Logistics experts predict that many American firms, including those in the recycling industry, will experience higher over-the-road shipping costs within the next six months. This increase stems from a combination of variables.
One factor is the devastation caused by recent natural disasters, such as the ongoing wildfire outbreak in Northern California and Hurricane Harvey and Irma. During the time of Hurricane Harvey an estimated 10 percent of the nation’s trucking was impacted, which led to a 5.5 percent increase in spot freight rates and a 72 percent loss of loads from Houston alone. According to some estimates, the combined impact of Harvey and Irma could have ripple effects throughout the logistics chain for months to come or at least until January 2018.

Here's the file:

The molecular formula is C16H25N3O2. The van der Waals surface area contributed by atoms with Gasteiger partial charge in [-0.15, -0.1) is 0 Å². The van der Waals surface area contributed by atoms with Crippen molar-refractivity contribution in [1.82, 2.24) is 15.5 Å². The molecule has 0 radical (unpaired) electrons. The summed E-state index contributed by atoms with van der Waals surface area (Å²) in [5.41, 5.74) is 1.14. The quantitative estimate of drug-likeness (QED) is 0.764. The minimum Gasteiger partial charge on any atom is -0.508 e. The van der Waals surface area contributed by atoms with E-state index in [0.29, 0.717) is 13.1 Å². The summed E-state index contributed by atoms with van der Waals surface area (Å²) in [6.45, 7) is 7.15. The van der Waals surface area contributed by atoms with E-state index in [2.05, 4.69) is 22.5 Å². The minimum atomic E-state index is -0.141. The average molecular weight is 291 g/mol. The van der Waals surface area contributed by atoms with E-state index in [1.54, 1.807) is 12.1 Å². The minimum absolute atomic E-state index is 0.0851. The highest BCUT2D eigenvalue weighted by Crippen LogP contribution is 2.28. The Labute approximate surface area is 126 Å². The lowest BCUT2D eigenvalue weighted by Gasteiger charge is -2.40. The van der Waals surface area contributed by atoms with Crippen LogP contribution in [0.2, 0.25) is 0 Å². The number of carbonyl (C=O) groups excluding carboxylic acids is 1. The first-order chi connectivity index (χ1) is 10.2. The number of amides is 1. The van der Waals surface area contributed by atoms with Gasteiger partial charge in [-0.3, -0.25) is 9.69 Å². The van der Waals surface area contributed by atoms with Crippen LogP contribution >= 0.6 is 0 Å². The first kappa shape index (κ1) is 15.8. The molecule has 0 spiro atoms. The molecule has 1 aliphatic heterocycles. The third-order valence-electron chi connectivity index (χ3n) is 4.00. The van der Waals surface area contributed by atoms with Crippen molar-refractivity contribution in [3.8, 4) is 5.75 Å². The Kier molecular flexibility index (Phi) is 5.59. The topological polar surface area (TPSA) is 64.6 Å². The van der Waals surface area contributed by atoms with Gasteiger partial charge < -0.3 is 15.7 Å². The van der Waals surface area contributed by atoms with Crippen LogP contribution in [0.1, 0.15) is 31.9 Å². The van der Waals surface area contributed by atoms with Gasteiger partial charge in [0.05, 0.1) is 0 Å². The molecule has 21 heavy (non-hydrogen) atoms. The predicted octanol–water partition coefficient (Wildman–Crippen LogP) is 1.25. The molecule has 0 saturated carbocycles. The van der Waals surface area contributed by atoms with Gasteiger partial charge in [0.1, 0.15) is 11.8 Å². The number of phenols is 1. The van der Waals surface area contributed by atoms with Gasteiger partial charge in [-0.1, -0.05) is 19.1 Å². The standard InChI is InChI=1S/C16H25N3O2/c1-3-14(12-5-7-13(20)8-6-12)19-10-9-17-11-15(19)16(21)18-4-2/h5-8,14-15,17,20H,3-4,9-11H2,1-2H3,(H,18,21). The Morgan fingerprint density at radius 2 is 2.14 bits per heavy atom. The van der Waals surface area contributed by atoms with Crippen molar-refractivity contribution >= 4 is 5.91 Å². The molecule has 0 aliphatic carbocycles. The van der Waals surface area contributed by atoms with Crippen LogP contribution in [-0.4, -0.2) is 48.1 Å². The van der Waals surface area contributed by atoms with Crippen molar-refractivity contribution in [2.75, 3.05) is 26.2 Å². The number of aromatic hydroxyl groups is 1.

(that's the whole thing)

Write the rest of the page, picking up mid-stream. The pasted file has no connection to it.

Another factor is the current shortage of drivers. Back in March, The American Truckers Association reported approximately 48,000 unfilled trucker positions. Research experts believe that by 2025, the shortage may worsen to more than 170,000 unfilled positions. With the average age of truck drivers being 49, the possible cause of this may be truckers aging out and retiring from the industry.
Lastly is the recent federal rule that will require drivers to use an electronic logging device (ELD). J.B. Hunt of J.B. Hunt Transport Services told shippers to expect stiff contract rate increases as high as “10 percent or more” as the ELD mandate exacerbates an already tight driver shortage. Experts told Logistics Management (LM) that the current tight capacity situation is projected to continue well into 2018, partially because of the 4-to-6 percent productivity hit that is widely expected from the coming December implementation of the ELD.
As capacity tightens and natural disasters occur, shippers will face the challenge of reaching more customers with fewer resources.